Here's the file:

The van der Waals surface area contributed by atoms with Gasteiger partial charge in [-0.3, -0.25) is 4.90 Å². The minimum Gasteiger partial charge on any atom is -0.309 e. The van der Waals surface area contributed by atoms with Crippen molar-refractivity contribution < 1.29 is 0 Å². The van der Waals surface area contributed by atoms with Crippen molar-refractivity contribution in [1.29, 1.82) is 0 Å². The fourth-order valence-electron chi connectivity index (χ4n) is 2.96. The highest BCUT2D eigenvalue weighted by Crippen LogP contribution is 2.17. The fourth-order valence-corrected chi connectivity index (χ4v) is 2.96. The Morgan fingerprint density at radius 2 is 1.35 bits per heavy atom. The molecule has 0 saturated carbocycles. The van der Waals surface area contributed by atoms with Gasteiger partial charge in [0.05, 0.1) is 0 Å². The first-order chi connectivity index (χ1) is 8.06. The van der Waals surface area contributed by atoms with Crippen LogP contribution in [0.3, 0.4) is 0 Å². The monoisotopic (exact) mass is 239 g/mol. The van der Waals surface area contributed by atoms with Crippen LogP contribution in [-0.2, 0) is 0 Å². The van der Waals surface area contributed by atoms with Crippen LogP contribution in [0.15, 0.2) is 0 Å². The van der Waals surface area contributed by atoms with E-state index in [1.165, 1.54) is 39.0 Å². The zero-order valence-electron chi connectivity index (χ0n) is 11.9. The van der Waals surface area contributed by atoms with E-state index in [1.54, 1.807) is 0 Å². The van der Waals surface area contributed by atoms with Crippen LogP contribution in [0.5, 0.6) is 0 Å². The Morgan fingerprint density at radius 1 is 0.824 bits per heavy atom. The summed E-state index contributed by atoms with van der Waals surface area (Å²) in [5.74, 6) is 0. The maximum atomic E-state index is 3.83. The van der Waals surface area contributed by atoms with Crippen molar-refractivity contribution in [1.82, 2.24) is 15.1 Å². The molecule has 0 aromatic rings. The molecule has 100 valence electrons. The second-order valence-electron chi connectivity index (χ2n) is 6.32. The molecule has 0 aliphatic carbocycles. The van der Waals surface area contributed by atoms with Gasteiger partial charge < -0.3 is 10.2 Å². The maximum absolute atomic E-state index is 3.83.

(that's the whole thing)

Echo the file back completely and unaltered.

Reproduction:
The van der Waals surface area contributed by atoms with Gasteiger partial charge in [-0.3, -0.25) is 4.90 Å². The minimum Gasteiger partial charge on any atom is -0.309 e. The van der Waals surface area contributed by atoms with Crippen molar-refractivity contribution < 1.29 is 0 Å². The van der Waals surface area contributed by atoms with Crippen molar-refractivity contribution in [1.29, 1.82) is 0 Å². The fourth-order valence-electron chi connectivity index (χ4n) is 2.96. The highest BCUT2D eigenvalue weighted by Crippen LogP contribution is 2.17. The fourth-order valence-corrected chi connectivity index (χ4v) is 2.96. The Morgan fingerprint density at radius 2 is 1.35 bits per heavy atom. The molecule has 0 saturated carbocycles. The van der Waals surface area contributed by atoms with Gasteiger partial charge in [0.05, 0.1) is 0 Å². The first-order chi connectivity index (χ1) is 8.06. The van der Waals surface area contributed by atoms with Crippen LogP contribution in [0.3, 0.4) is 0 Å². The monoisotopic (exact) mass is 239 g/mol. The van der Waals surface area contributed by atoms with Crippen LogP contribution in [-0.2, 0) is 0 Å². The van der Waals surface area contributed by atoms with Crippen LogP contribution in [0.15, 0.2) is 0 Å². The van der Waals surface area contributed by atoms with E-state index in [1.165, 1.54) is 39.0 Å². The zero-order valence-electron chi connectivity index (χ0n) is 11.9. The van der Waals surface area contributed by atoms with E-state index in [1.54, 1.807) is 0 Å². The van der Waals surface area contributed by atoms with Crippen LogP contribution in [0.5, 0.6) is 0 Å². The Morgan fingerprint density at radius 1 is 0.824 bits per heavy atom. The summed E-state index contributed by atoms with van der Waals surface area (Å²) in [5.74, 6) is 0. The maximum atomic E-state index is 3.83. The van der Waals surface area contributed by atoms with Crippen molar-refractivity contribution in [1.82, 2.24) is 15.1 Å². The molecule has 0 aromatic rings. The molecule has 100 valence electrons. The second-order valence-electron chi connectivity index (χ2n) is 6.32. The molecule has 0 aliphatic carbocycles. The van der Waals surface area contributed by atoms with Gasteiger partial charge < -0.3 is 10.2 Å². The maximum absolute atomic E-state index is 3.83.